High risk and probability of progression to osteoporosis at 10 years in HIV-infected individuals: The role of PIs

Eugènia Negredo, Klaus Langohr, Anna Bonjoch, Núria Pérez-Alvárez, Carla Estany, Jordi Puig, Joaquim Rosales, Patricia Echeverría, Bonaventura Clotet, Guadalupe Gómez

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Abstract

© 2018 The Author(s). Published by Oxford University Press on behalf of the British Society for Antimicrobial Chemotherapy. All Rights Reserved. Background: Osteoporotic fractures still remain very infrequent and physicians rarely evaluate bone health. We wanted to assess the magnitude of this problem in the near future by determining the risk and likelihood of progression to osteoporosis. Methods: We estimated the risk of progression to osteopenia/osteoporosis among HIV-infected patients with at least 2 DXA scans (3726 scans from 875 patients). Time-non-homogeneous bidirectional multistate models based on three states (normal bone mineral density, osteopenia and osteoporosis) were used to model the progression of bone mineral density as a function of age and to study the association between the risk of bone loss and antiretroviral use. Results: The HRs associated with age (>45 versus ≤45 years) were: (i) from normal bone mineral density to osteopenia, 0.71 (95% CI 0.45-1.11) for men and 1.06 (95% CI 0.55-2.05) for women; and (ii) from osteopenia to osteoporosis, 0.83 (95% CI 0.51-1.35) for men and 0.99 (95% CI 0.38-2.56) for women. The transition probabilities from osteopenia to osteoporosis over 10 years among men aged 30 and 50 years were 14.9% (95% CI 10.5%-20.4%) and 19% (95% CI 14.3%-24.3%), respectively; and for women, 6.9% (95% CI 3.1%-14.4%) and 30.1% (95% CI 19.8%-41.8%), respectively. An increased osteoporosis risk was observed for PIs and PIs+tenofovir disoproxil fumarate; darunavir was associated with a higher risk of osteoporosis among men (HR 3.9; 95% CI 2-7.5) and women (HR 4.5; 95% CI 1.4-14.7); and atazanavir was associated with a higher risk of osteoporosis among women (HR 4.2; 95% CI 1.3-14). Conclusions: Our results highlight the importance of monitoring bone mineral density given the high probability of progression to osteopenia/osteoporosis, especially in women. In the future, changes in antiretrovirals other than tenofovir, such as PIs, should be recommended to reduce the risk of fracture.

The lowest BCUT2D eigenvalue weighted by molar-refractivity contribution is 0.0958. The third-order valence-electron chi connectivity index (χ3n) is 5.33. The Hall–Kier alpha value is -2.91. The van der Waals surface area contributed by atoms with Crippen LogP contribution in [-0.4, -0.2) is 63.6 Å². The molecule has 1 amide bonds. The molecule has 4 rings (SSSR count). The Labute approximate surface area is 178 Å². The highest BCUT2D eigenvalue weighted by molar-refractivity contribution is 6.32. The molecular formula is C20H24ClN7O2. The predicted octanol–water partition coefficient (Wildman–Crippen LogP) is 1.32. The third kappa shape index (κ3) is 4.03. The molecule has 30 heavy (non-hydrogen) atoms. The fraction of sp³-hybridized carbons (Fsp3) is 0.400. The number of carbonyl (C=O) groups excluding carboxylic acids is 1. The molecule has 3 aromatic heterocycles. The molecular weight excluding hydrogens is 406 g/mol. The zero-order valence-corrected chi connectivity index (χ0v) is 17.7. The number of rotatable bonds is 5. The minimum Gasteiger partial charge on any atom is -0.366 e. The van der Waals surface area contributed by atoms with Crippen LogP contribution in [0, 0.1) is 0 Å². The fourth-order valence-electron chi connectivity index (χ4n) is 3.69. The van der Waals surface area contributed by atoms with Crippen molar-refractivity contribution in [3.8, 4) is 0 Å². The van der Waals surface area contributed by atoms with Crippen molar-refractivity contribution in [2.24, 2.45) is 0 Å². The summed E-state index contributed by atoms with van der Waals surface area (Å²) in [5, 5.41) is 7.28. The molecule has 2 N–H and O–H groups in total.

Original languageEnglish
Pages (from-to)2452-2459
JournalJournal of Antimicrobial Chemotherapy
Volume73
Issue number9
DOIs
Publication statusPublished - 1 Jan 2018

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